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Avocado, Kenya’s next export crop

New hybrid varieties to suit local climatic and agro-conditions being developed by an Israeli firm locally aims at converting the avocado tree into a profitable commercial crop

Kage Njoroge @PeopleDailyKe

Cooperation between Israeli agro-companies and local farmers could transform avocado production from an ordinary basic produce to a competitive cash crop for the export market.

The crop has attracted serious investors who are currently implementing programmes geared to change the growing of the crop. To boost the genetic quality of avocado trees available to farmers, new hybrid varieties are being developed to suit local climatic and agro conditions. The new varieties being processed seek to convert avocado tree to a profitable commercial crop for both domestic and export markets.

During a seminar organised for agribusiness stakeholders by Amiran Kenya, an Israel agriculture company operating locally, it was revealed that the avocado crop has enormous potential for export and industrial markets. Gilab Bellin, the general manger if Israeli firm, Solo Plant Limited, said Kenya can be a top exporter of avocado products globally if requisite production practices are put in place.

“Local weather conditions, soils and agronomic zones are highly suitable for growing of quality avocados sought by the international lucrative market,” Bellin told the seminar participants. However, Bellin said various challenges hamper local farmers from producing competitive avocado fruits.

These include lack of quality genetic rootstocks, a clear-cut policy on commercial growing of the crop, poor agricultural practices and lack of effective farmers training and promotion strategies on the importance of the crop. To help address such challenges, Bellin said his company is crafting new avocado varieties for farmers to meet high demand in the export circles.

Solo Plant company has established a breeding nursery and laboratories where the new varieties are being grown and tested. The facility is located at Wempa, Murang’a county. Bellin said seeds from different indigenous avocados are germinated and grafted with quality scions to produce superior varieties, which will yield desired results.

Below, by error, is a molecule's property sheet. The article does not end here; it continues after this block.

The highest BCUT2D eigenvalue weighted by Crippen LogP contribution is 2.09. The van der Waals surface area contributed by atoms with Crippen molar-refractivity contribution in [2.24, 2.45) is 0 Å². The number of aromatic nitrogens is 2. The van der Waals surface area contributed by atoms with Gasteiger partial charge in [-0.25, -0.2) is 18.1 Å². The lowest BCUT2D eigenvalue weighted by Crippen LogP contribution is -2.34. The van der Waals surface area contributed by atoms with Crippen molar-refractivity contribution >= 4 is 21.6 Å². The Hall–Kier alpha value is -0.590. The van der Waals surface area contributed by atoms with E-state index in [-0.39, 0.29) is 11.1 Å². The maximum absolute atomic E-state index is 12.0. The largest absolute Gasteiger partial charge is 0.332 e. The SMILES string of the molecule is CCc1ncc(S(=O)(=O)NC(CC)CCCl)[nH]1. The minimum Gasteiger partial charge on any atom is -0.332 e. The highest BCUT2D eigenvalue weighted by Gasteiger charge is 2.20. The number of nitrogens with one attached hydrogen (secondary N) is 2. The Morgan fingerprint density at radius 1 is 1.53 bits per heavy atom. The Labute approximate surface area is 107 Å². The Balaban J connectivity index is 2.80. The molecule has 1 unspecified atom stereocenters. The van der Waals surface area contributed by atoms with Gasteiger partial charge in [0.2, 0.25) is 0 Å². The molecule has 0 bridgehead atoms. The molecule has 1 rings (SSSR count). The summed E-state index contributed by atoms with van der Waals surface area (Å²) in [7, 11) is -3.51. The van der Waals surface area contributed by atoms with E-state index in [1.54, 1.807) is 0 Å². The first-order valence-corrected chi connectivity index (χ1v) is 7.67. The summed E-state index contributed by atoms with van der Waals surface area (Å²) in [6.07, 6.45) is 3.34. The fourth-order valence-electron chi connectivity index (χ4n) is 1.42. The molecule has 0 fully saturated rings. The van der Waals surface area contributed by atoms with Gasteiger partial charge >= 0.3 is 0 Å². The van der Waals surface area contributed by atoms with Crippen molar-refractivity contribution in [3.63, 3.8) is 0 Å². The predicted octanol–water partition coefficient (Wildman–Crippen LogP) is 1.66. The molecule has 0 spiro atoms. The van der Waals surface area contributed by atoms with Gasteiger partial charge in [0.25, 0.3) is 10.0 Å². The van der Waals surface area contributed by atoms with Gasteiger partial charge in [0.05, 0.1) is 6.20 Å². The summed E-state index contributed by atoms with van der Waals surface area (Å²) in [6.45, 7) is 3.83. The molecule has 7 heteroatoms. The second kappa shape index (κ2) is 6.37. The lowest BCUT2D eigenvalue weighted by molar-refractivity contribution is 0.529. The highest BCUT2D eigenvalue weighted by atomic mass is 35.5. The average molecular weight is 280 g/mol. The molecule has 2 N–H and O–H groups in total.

The technology-driven production has already produced a hybrid variety called Hass whose farm field performance is impressive. “This genetically superior variety is developed from rootstocks of local indigenous varieties to suit growing conditions,” he said.

The Hass variety can become a commercial crop for small growers if they get the right type and practice better production techniques. “It is in demand and is being utilised as fruit and industrial crop to make consumable products,” Bellin said.

Solo Plant is working with Amiran Kenya and other partners to generate the right Hass varieties, which will be clean and healthy, with the correct rootstocks ad genetic capacities for production. These varieties will produce fruits with the required sizes, shape and food nutrition value, thus meeting requirements of the consumers.

The newly-grafted Hass seedlings are retailing at about Sh300 per tree at Solo Plant nurseries. To enable farmers to engage in profitable avocado growing agribusiness, Amiran Kenya on its part is providing the necessary farm level technologies and requisite facilities to the growers.

Amiran’s agro-marketing unit manager, Brain Gesimba said the company is providing framers with technology transfer to build their capacity in growing the crop. This involves provision of holistic solutions to hindrances hampering, farmers from establishing profitable farming projects.

Fertigation Amiran is rolling out the programme to farmers through fertigation technology, which involves providing the crop with vital nutrients, irrigation methods and fertilisers. “Fertigation is giving the plants what they need in terms of food, water and care so they could produce quality fruits,” he said. Gesimba urged farmers growing avocados to take right steps to get good results.

“The project will promote the entire avocado crop value chain from healthy seedlings to processing avocado fruits,” he said. Currently, Kenya is exporting about 15,000 tonnes of raw avocado fruits.

Some 200,000 tonnes are produced annually and consumed locally. Mexico, South Africa and Peru are among top producers of this the $3 billion (Sh3 trillion) industry crop whose demand is rising in Europe, Asian and US.

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